But what did Jesus say shortly before his own ascension? “In my Father’s house are many mansions. I go to prepare a place for you.” The idea of mansions evokes images in my mind of great houses on a beautiful, tree-lined street. But I know that no such place has ever been proven to exist. Jesus used a lot of images to convey ideas and concepts that are difficult to describe to people who have never been exposed to such thoughts.
What we do know from recent scientific discoveries, is that there are probably more worlds out there that might be habitable than we used to think. And that’s just on the physical, astronomical plane of our present level of understanding. We are also learning that there may be something called parallel universes, or alternate realities or dimensions – both presently beyond our ability to measure or even visualize. The Creator is not limited by our very limited ability to see or understand.
Which is why the image of what we can see is such an important spiritual concept. As we saw in the story of Elijah’s ascension, if Elisha’s spiritual sight had not been sufficiently developed, so that he could see the Ascension of Elijah, he would not have been permitted to carry his mantle and become his successor.
So Jesus took Peter, James and John with him to the mountain top where they saw him transfigured – made radiant with white light – and heard a voice say, “This is my Son, the Beloved…listen to him.” Peter, James and John were part of Jesus’ inner circle – students who had been with him for some time. They were spiritually developed enough to witness this amazing event, and to even see that Moses and Elijah were there and talking to Jesus.
Moses and Elijah are described often as “Ascended Masters” – great teachers, prophets and voices for God. They had been gone a very long time by the moment of Jesus’ transfiguration. One has to wonder, where do ascended masters hang out? And why do they seem to be accessible to those “who have eyes to see”? If it was important to Jesus that there be witnesses to this amazing event, to tell of it but not until after his own ascension, then why? What are we meant to learn from this?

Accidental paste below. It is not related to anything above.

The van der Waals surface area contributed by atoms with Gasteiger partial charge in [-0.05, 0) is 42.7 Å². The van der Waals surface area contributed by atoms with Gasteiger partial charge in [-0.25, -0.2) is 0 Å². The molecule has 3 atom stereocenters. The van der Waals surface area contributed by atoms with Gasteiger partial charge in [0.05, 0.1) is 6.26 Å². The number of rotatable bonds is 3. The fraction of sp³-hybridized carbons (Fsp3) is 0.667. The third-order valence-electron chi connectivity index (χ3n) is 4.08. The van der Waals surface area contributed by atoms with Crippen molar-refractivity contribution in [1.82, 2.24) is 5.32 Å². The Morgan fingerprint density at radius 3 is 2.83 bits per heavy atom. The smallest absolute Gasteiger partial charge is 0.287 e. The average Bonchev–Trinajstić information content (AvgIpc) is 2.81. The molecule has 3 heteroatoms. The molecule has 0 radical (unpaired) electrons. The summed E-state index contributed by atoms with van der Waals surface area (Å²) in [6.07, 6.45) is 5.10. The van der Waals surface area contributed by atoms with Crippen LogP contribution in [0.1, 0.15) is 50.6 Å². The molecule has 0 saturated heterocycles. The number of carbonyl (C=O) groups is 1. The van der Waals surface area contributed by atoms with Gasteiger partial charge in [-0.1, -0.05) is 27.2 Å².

Perhaps the apostle Paul in his first letter to the Corinthians can shed a little light onto this great mystery. He says that the truth is “veiled” from those who are perishing – those who are not learning to see that truth. He points to Jesus as the great Master who has come to shine the Light of God onto all of us, and to show us the way out of the darkness and into the Light of forgiveness and love.
And we are coming to know that this Light is something real – it is the framework on which our physical reality is formed. Our great artists thru the ages have shown us that they see this light around great spiritual beings and depict it in the shape of halos and auras – particularly around events of great spiritual significance like ascensions and transfigurations.
We are talking here of great spiritual teachers and prophets of many traditions, as we remind ourselves that the One God is creator of all that is.
But what does this have to do with us? Paul goes on in this letter to say this: “So if anyone is in Christ, there is a new creation: everything old has passed away: see, everything has become new!”
One of the most important spiritual teachers the world has ever seen is our “ascended master” Jesus the Christ. When we spiritually invite his being to shape and transform us, then we too are transfigured – and we hold a lot more spiritual light!
Hymn # 115 MV “Behold, Behold, I Make All Things New”